Born August 28th, 1728, in Nutfield, New Hampshire, Maj. Gen. John Stark would grow to be a man that fully embodied the words, “Live free or die; death is not the worst of evils.” The “Hero of Bennington” not only lived by these words, he wrote them 136 years before it became New Hampshire’s official state motto.
At the outbreak of the American Revolution, Stark returned to military service, but for the Continental Army, and was appointed to colonel of the 1st New Hampshire Regiment. During the Siege of Boston, Stark’s regiment was assigned to the northern flank of the Charlestown peninsula. Stark anticipated his opponent’s, British General William Howe, next move by building a breastwork along the beach to prevent being flanked by Howe’s light infantry. Stark predicted correctly as about 350 light infantrymen charged Stark’s regiment. The 1st New Hampshire laid waste to several waves of British attackers until the remaining British troops retreated, losing one third of their force.
In 1776, Stark successfully commanded his men at the Battles of Trenton and Princeton. Following that winter, he returned to New Hampshire to recruit new troops for the 1st New Hampshire and found out that he had been looked over for a promotion to brigadier general. Feeling outraged and betrayed, he resigned from service. While some generals tried to talk him out of his resignation, Stark made it clear that he felt a new British threat would be coming from the direction of Canada and that if it were true, he would be ready to face it from New Hampshire where he pledged his future allegiance to.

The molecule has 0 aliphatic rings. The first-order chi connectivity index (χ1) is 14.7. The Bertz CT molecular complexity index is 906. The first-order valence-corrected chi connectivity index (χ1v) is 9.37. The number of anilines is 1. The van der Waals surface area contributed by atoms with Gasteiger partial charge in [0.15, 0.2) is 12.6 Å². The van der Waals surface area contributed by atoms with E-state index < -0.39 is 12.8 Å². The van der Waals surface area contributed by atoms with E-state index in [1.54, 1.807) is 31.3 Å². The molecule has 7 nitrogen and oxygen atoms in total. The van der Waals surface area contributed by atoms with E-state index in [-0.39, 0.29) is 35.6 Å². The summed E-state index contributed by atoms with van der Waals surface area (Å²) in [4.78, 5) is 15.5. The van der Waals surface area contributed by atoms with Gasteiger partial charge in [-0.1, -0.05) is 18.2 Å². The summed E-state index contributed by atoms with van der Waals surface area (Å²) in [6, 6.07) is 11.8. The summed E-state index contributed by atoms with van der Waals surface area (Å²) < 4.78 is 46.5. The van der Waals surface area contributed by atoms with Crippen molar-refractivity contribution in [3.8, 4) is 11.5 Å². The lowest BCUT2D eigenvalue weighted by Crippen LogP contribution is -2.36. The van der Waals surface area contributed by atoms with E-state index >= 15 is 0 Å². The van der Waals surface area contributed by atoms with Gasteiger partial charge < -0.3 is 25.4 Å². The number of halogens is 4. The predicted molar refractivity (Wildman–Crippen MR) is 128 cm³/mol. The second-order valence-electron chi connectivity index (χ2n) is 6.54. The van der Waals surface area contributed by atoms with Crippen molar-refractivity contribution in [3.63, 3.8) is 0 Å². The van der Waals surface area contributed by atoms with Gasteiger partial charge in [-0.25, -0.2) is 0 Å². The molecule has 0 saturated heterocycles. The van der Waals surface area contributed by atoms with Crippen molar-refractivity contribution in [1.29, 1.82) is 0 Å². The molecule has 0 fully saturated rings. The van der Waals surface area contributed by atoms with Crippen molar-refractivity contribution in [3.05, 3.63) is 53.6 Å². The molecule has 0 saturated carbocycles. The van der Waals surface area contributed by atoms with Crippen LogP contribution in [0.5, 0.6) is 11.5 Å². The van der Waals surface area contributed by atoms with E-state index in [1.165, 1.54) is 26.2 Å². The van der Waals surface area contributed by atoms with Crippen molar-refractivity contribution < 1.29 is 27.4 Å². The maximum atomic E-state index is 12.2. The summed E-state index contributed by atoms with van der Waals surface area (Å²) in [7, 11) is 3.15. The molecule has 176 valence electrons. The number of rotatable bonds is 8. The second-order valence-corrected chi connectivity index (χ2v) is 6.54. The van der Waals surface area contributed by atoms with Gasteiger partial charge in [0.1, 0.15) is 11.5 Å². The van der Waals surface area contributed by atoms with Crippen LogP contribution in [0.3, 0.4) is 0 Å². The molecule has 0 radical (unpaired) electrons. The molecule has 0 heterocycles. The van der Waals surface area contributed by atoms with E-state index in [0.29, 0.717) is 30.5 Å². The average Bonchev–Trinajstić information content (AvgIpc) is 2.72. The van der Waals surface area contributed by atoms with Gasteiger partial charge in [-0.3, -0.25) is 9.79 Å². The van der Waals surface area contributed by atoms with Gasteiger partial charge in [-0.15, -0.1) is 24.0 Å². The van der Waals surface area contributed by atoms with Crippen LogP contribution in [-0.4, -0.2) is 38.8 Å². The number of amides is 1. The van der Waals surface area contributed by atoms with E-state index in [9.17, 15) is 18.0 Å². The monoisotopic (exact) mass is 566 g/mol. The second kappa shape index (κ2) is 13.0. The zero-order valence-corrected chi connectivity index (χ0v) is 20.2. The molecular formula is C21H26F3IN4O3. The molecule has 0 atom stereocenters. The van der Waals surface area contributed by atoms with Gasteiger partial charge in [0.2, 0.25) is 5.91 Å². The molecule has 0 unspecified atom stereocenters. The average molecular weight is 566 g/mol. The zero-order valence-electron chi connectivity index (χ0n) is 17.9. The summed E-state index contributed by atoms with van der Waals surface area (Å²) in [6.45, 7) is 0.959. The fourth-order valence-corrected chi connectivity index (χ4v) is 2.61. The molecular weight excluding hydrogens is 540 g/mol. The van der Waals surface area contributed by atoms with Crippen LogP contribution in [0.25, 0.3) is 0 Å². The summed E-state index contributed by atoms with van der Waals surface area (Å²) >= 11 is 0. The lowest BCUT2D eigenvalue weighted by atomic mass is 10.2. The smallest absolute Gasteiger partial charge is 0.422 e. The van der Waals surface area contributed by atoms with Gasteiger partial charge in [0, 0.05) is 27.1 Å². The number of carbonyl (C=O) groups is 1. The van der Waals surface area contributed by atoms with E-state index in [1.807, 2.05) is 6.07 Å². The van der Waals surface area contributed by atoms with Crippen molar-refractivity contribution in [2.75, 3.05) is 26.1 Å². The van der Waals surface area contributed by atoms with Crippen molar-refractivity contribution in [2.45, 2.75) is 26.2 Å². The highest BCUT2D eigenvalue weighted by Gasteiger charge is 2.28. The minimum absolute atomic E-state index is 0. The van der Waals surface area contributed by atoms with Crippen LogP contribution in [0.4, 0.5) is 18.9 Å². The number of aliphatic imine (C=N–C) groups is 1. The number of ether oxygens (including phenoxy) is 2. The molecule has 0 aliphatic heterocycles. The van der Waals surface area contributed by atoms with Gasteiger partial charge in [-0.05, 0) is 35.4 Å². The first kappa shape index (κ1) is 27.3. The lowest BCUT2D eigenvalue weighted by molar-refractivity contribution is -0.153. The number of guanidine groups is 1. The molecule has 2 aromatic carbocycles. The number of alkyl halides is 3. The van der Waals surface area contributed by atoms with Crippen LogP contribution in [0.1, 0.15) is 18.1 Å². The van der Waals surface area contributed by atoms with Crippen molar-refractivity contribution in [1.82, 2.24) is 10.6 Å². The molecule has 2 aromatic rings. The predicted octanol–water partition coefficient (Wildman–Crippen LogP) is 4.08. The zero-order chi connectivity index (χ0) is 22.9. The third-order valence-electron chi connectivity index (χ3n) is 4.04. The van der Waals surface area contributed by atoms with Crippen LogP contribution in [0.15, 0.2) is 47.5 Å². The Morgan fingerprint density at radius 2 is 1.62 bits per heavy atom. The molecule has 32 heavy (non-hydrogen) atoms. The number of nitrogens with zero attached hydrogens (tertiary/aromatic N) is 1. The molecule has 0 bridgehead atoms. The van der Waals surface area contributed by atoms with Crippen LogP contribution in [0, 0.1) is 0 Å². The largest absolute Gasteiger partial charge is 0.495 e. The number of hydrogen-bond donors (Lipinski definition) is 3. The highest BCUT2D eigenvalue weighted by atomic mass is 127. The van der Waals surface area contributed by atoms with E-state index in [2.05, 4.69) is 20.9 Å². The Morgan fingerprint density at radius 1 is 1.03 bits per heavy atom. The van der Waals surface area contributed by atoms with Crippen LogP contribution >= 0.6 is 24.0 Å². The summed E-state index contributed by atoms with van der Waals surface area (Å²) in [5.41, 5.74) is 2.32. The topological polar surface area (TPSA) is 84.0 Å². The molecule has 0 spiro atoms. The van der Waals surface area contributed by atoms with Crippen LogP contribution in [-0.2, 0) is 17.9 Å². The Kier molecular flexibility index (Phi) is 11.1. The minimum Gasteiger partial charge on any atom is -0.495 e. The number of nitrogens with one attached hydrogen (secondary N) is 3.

Again, Stark was right and began to organize a militia force to defend New Hampshire and Vermont from British General John Burgoyne’s force at the rank of brigadier general commissioned by the New Hampshire Provincial Congress. As Burgoyne headed south, he needed supplies for his troops. He found out that there was a considerable amount in Bennington, Vermont and sent a force lead by Lt. Col. Friedrich Baum toward the small town. Stark learned of the approaching British and mustered his men at Bennington on August 13th, 1777. First contact between the two forces the next day, but the battle began on the 16th, when Stark’s men attacked the British at Walloomsac, New York, ten miles away from Bennington. Stark claimed it was “the hottest engagement I have ever witnessed, resembling a continual clap of thunder.” The Patriots had Baum’s men surrounded and Baum himself was mortally wounded. Darkness brought the battle to a halt and ended in an American victory. This victory was the precursor to the British’s defeat at Saratoga a few months later.
Stark remained active throughout the rest of the Revolutionary War and his services were finally recognized by Congress on September 30th, 1783 when he was promoted to major general. He resigned from duty on November 3rd, 1783 after the war officially ended. He died in 1822 at the age of 94 as the last surviving Revolutionary War general.